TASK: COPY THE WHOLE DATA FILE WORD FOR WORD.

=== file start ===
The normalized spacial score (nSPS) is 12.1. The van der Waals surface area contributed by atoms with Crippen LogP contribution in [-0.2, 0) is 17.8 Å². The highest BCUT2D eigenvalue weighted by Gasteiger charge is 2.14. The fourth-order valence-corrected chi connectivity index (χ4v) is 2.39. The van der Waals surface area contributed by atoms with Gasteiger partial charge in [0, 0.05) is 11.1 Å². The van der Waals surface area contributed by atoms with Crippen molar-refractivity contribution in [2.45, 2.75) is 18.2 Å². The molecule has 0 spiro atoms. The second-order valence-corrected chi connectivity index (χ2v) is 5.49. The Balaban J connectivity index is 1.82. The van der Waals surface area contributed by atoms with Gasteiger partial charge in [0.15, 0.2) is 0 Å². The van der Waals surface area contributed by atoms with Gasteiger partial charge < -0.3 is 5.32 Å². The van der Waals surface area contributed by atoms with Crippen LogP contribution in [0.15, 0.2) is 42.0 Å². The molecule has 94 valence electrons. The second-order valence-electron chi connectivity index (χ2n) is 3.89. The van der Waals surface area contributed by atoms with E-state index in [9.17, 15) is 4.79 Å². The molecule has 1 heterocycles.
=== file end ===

The normalized spacial score (nSPS) is 12.1. The van der Waals surface area contributed by atoms with Crippen LogP contribution in [-0.2, 0) is 17.8 Å². The highest BCUT2D eigenvalue weighted by Gasteiger charge is 2.14. The fourth-order valence-corrected chi connectivity index (χ4v) is 2.39. The van der Waals surface area contributed by atoms with Gasteiger partial charge in [0, 0.05) is 11.1 Å². The van der Waals surface area contributed by atoms with Crippen molar-refractivity contribution in [2.45, 2.75) is 18.2 Å². The molecule has 0 spiro atoms. The second-order valence-corrected chi connectivity index (χ2v) is 5.49. The Balaban J connectivity index is 1.82. The van der Waals surface area contributed by atoms with Gasteiger partial charge in [0.15, 0.2) is 0 Å². The van der Waals surface area contributed by atoms with Gasteiger partial charge < -0.3 is 5.32 Å². The van der Waals surface area contributed by atoms with Crippen LogP contribution in [0.15, 0.2) is 42.0 Å². The molecule has 94 valence electrons. The second-order valence-electron chi connectivity index (χ2n) is 3.89. The van der Waals surface area contributed by atoms with E-state index in [9.17, 15) is 4.79 Å². The molecule has 1 heterocycles.